All present in the hall just froze in awe and shock. The Pakistani ladies took possession of the treasure they had come to claim, nearly a decade after the bloodiest Partition of two Nations in the history of mankind, where over one million people lost their lives. So these are the kinds of stories that come. This is one picture that will emit this entire story, and all of these names and events become keywords and categories, so I can place them into different kinds of categories. This also throws light, if you were to read between the lines, on the kind of compliance that was going on between the two nations—that they would actually get these policemen involved and both would come with permissions and things would happen quite seamlessly at the beginning and then eventually give way to more trauma and more problems.


After the British left, several British companies either partnered with or sold off their companies to Indians and Pakistanis and became private limited companies. Several companies all over the world, even new corporates, have a history like that. Opportunities that many Indians and Pakistanis couldn’t have earlier because the British wouldn’t allow it, were starting to be available and one of these examples is that of the military. This story is about a gentleman who says,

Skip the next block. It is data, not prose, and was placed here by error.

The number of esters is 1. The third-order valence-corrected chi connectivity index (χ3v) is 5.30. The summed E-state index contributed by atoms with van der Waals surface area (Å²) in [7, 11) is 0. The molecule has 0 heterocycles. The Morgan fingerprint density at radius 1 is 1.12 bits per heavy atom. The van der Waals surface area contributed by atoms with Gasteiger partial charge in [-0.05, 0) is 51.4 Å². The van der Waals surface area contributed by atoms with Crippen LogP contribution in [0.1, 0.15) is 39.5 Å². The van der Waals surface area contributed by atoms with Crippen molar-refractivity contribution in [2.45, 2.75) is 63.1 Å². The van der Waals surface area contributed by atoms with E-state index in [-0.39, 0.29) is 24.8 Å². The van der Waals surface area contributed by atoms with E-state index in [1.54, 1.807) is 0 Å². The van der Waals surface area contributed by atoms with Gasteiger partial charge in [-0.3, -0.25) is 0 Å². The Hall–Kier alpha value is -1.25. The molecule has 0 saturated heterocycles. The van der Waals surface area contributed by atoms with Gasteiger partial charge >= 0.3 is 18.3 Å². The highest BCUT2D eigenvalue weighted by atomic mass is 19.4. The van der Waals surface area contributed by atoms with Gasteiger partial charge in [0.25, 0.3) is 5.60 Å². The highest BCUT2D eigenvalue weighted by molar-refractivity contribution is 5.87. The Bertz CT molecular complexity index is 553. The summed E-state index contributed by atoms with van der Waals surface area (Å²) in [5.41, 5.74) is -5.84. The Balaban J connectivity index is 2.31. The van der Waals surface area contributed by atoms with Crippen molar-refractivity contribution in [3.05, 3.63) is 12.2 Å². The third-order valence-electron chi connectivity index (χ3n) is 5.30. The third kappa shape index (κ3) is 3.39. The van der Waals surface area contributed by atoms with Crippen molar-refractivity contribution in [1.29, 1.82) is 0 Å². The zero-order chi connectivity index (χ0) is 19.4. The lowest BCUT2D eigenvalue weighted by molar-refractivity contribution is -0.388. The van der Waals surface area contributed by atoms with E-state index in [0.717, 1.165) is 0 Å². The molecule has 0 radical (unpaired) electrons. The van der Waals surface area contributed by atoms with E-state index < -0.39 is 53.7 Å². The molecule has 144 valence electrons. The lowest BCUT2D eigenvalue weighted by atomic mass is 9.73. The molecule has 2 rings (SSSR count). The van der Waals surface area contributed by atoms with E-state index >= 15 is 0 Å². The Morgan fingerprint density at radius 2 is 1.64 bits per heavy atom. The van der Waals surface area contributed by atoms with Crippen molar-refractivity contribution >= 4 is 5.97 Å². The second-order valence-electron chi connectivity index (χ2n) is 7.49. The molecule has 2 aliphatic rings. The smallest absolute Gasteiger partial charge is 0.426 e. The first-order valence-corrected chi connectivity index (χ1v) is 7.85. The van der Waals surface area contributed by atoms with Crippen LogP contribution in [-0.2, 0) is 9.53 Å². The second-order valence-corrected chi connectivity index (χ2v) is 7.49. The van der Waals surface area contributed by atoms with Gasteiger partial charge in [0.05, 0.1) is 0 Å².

My father, K. Vasudevan had enlisted himself in the British Indian Army in 1943 and at the time of Independence, was posted at GHQ Signals which is now a defunct unit, but it was responsible for taking care of communications for the Prime Minister’s Office. Not many know that the British military trained several armies from India and Pakistan in new technologies that they had accomplished, to be able to be good assets that a country might need.